In Hargreaves v HMRC  UKFTT 0244 (TC), the First-tier Tribunal (FTT) has again found that HMRC's discovery of an underpayment of tax had become 'stale' and accordingly the subsequent assessment issued under section 29, Taxes Management Act 1970 (TMA) was invalid.
This blog is based on an article first published in Tax Journal on 24 April. A copy of that article can be viewed here.
Once HMRC has discovered a loss of tax to the Crown it must act within a reasonable amount of time if it wishes to issue an assessment under section 29, TMA.
In Hargreaves, the taxpayer filed his tax returns on the basis that he had ceased to be UK tax resident on 11 March 2000, two months before disposing of shares worth £231 million. On 16 January 2004, following a newspaper article published in March 2003 (which alleged that the taxpayer spent three days each week in the UK), HMRC opened an enquiry into his 2001/02 return. HMRC was out of time to open an enquiry into the return for the prior year in which the share disposal occurred, and on 9 January 2007 issued a discovery assessment pursuant to section 29, TMA, for £84 million in respect of the gain on the share disposal. The taxpayer appealed against the assessment on the basis that it had become stale.
The appeal was allowed.
The FTT rejected HMRC's argument that it only made its discovery of the taxpayer's continuing UK tax residence in January 2006, following receipt of a report from the taxpayer's advisers addressing issues raised by HMRC. This was because the officer's evidence was that he had not changed his initial view of November 2004 on the taxpayer's residence status, notwithstanding the information subsequently received. The delay in question ie between March 2003 and January 2006, was considered by the FTT to be sufficient to render the discovery stale and the assessment was therefore invalid.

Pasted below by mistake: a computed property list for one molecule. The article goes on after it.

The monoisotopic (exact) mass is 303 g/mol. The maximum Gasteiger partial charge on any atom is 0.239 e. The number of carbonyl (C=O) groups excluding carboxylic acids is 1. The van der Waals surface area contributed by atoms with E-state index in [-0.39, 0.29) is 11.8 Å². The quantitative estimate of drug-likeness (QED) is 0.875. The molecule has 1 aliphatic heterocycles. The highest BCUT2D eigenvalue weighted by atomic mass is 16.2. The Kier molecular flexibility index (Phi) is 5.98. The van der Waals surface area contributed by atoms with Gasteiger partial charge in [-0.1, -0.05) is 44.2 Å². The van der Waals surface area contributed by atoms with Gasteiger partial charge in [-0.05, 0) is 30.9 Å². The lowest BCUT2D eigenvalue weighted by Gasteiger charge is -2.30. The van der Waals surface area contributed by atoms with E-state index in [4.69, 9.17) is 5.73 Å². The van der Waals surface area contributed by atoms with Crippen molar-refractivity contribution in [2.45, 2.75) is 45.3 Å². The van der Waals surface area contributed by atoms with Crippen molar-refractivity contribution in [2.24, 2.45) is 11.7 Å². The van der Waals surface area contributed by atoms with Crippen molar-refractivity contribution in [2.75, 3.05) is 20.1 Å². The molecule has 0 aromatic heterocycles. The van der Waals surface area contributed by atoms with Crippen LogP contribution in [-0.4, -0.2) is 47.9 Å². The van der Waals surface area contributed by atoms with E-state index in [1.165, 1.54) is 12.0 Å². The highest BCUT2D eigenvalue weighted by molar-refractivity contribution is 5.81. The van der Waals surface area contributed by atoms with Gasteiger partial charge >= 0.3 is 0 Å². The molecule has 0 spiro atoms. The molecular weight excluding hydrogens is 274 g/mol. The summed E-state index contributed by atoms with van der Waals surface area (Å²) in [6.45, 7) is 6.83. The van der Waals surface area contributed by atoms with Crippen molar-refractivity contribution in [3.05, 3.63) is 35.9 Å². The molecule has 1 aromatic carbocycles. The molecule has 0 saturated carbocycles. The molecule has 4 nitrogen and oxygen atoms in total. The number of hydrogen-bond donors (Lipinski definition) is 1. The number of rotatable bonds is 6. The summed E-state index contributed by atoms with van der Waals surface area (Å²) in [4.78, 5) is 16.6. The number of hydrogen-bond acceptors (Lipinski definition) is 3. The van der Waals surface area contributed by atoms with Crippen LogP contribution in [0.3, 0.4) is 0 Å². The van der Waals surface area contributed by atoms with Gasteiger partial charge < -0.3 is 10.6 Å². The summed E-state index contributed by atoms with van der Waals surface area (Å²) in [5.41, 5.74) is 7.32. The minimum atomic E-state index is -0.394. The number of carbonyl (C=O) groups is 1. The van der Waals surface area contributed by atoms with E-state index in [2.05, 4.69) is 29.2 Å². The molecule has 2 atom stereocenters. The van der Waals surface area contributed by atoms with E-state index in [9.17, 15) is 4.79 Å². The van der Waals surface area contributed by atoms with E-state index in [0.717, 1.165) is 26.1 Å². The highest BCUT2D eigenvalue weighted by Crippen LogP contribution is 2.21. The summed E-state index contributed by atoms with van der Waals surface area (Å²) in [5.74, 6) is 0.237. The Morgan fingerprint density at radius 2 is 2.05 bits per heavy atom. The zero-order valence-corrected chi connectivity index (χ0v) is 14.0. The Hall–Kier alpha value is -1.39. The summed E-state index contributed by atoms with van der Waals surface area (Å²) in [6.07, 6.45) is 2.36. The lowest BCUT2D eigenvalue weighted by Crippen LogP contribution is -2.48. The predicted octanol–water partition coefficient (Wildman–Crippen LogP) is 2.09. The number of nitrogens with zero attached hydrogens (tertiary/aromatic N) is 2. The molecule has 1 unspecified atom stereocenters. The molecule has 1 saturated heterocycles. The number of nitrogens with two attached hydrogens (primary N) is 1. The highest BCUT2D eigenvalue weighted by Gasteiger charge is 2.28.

HMRC has come to rely on its discovery assessment powers a great deal in recent years and has stretched the concept of 'discovery' to an ever expanding variety of circumstances. Clearly concerned by recent cases, such as Tooth v HMRC  UKUT 38 and Beagles v HMRC  UKUT 380 (TCC), in which the tax tribunals have held that HMRC's discovery was stale and the potential check on its powers, HMRC has been resolute that the concept of 'staleness' cannot be discerned from legislation or case law and does not therefore exist.
The Court of Appeal heard the appeal in Tooth, last month and is due to hear the appeal in Beagles later this year. If the Court of Appeal rejects HMRC's position and confirms that discovery assessments can be invalid due to staleness, it is to be hoped that it will provide guidance on when and how a 'discovery' is likely to become stale as the time periods considered by the tax tribunals to date have varied considerably.
A copy of the decision can be viewed here.